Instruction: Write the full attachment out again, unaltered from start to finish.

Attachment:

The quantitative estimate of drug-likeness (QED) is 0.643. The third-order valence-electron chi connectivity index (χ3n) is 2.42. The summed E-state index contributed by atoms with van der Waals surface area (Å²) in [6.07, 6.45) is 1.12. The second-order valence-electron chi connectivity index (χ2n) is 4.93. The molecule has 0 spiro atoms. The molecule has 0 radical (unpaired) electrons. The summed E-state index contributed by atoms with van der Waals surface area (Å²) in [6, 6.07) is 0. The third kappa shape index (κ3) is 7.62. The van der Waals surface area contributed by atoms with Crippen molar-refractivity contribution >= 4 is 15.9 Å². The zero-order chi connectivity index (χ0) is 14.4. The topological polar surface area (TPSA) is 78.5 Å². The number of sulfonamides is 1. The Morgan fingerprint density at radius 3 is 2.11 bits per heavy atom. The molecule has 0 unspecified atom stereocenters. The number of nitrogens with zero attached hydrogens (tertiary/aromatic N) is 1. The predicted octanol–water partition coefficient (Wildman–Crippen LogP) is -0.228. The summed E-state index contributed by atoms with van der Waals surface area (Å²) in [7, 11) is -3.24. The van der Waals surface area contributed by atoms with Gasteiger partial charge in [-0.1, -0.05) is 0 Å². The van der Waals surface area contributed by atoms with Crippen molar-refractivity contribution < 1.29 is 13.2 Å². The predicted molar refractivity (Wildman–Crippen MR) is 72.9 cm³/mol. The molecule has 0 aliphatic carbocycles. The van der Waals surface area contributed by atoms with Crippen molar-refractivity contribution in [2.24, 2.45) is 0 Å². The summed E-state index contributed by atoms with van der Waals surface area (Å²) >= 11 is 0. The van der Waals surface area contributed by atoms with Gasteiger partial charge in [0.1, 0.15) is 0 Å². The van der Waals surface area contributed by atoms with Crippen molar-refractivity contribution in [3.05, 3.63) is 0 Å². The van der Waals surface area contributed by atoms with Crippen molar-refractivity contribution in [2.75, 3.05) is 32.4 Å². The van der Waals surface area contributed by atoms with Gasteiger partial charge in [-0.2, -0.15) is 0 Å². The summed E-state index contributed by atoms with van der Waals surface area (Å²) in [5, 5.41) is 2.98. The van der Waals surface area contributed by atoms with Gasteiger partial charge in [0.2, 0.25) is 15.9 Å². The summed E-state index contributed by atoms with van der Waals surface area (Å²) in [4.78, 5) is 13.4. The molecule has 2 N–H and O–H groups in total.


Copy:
The quantitative estimate of drug-likeness (QED) is 0.643. The third-order valence-electron chi connectivity index (χ3n) is 2.42. The summed E-state index contributed by atoms with van der Waals surface area (Å²) in [6.07, 6.45) is 1.12. The second-order valence-electron chi connectivity index (χ2n) is 4.93. The molecule has 0 spiro atoms. The molecule has 0 radical (unpaired) electrons. The summed E-state index contributed by atoms with van der Waals surface area (Å²) in [6, 6.07) is 0. The third kappa shape index (κ3) is 7.62. The van der Waals surface area contributed by atoms with Crippen molar-refractivity contribution >= 4 is 15.9 Å². The zero-order chi connectivity index (χ0) is 14.4. The topological polar surface area (TPSA) is 78.5 Å². The number of sulfonamides is 1. The Morgan fingerprint density at radius 3 is 2.11 bits per heavy atom. The molecule has 0 unspecified atom stereocenters. The number of nitrogens with zero attached hydrogens (tertiary/aromatic N) is 1. The predicted octanol–water partition coefficient (Wildman–Crippen LogP) is -0.228. The summed E-state index contributed by atoms with van der Waals surface area (Å²) in [7, 11) is -3.24. The van der Waals surface area contributed by atoms with Gasteiger partial charge in [-0.1, -0.05) is 0 Å². The van der Waals surface area contributed by atoms with Crippen molar-refractivity contribution < 1.29 is 13.2 Å². The predicted molar refractivity (Wildman–Crippen MR) is 72.9 cm³/mol. The molecule has 0 aliphatic carbocycles. The van der Waals surface area contributed by atoms with Crippen molar-refractivity contribution in [2.24, 2.45) is 0 Å². The summed E-state index contributed by atoms with van der Waals surface area (Å²) >= 11 is 0. The van der Waals surface area contributed by atoms with Gasteiger partial charge in [0.1, 0.15) is 0 Å². The van der Waals surface area contributed by atoms with Crippen molar-refractivity contribution in [3.05, 3.63) is 0 Å². The van der Waals surface area contributed by atoms with Crippen molar-refractivity contribution in [2.75, 3.05) is 32.4 Å². The van der Waals surface area contributed by atoms with Gasteiger partial charge in [-0.2, -0.15) is 0 Å². The summed E-state index contributed by atoms with van der Waals surface area (Å²) in [5, 5.41) is 2.98. The van der Waals surface area contributed by atoms with Gasteiger partial charge in [0.2, 0.25) is 15.9 Å². The summed E-state index contributed by atoms with van der Waals surface area (Å²) in [4.78, 5) is 13.4. The molecule has 2 N–H and O–H groups in total.